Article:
U.S. inflation eased slightly last month as the Federal Reserve raised interest rates to get a grip on prices that have surged at a historic pace.
The Consumer Price Index (CPI) in October reflected a 7.7% increase over last year and 0.4% increase over the prior month, the Bureau of Labor Statistics said Thursday. Economists had expected prices rose at an annual 7.9% clip and 0.5% month-over-month, per Bloomberg consensus estimates.
On a “core” basis, which strips out the volatile food and energy components of the report, prices rose 6.3% year-over-year and 0.3% over October. Expectations called for a 6.5% annual increase and 0.5% monthly increase in the core CPI reading. Core CPI’s decline was meaningful after the measure hit its highest level since 1982 in September.
The Federal Reserve keeps a closer eye on “core” inflation, which offers policymakers a more focused look at inputs like housing. Headline CPI, in contrast, has moved largely in conjunction with erratic energy prices this year.
While October’s figures showed inflationary pressures remained elevated, some signs of cooling prices were present in the release. The indexes for used cars and trucks, medical care, apparel, and airline fares all declined over the month. Meanwhile, shelter – which comprises nearly one-third of the basket for consumer price inflation – contributed to over half of the monthly all-items increase. Prices on gasoline and food also continued to rise.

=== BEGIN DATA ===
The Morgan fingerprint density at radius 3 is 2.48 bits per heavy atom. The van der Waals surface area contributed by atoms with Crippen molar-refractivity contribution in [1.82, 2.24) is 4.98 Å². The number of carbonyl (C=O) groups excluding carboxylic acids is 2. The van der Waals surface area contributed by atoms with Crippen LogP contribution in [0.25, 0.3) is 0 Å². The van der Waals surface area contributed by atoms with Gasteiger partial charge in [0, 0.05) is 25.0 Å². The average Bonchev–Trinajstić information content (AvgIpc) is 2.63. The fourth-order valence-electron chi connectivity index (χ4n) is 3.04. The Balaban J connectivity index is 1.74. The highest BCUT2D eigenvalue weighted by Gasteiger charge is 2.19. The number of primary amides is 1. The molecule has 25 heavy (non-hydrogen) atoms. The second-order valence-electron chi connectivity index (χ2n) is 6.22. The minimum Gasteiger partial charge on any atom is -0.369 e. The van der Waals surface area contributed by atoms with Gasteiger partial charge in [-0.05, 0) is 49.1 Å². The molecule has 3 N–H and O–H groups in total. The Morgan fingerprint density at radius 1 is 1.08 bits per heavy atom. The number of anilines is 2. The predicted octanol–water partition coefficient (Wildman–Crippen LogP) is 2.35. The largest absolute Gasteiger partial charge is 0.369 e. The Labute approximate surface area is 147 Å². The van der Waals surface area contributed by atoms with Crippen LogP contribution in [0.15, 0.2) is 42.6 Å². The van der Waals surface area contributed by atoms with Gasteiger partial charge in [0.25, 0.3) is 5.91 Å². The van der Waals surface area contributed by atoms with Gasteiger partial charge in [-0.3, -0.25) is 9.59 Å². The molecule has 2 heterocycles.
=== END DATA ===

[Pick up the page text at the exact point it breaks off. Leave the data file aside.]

“If this constitutes improvement, we’ve set a very low bar,” Bankrate Chief Financial Analyst Greg McBride said in a note. “The pervasiveness of price increases remains problematic.”
“The areas posting declines are for the most part either irregular or more discretionary in nature – airfare, used cars and apparel,” McBride added. “Any meaningful relief for household budgets is still somewhere over the horizon.”
Click here to see the full report from Alexandra Semenova at Yahoo Finance.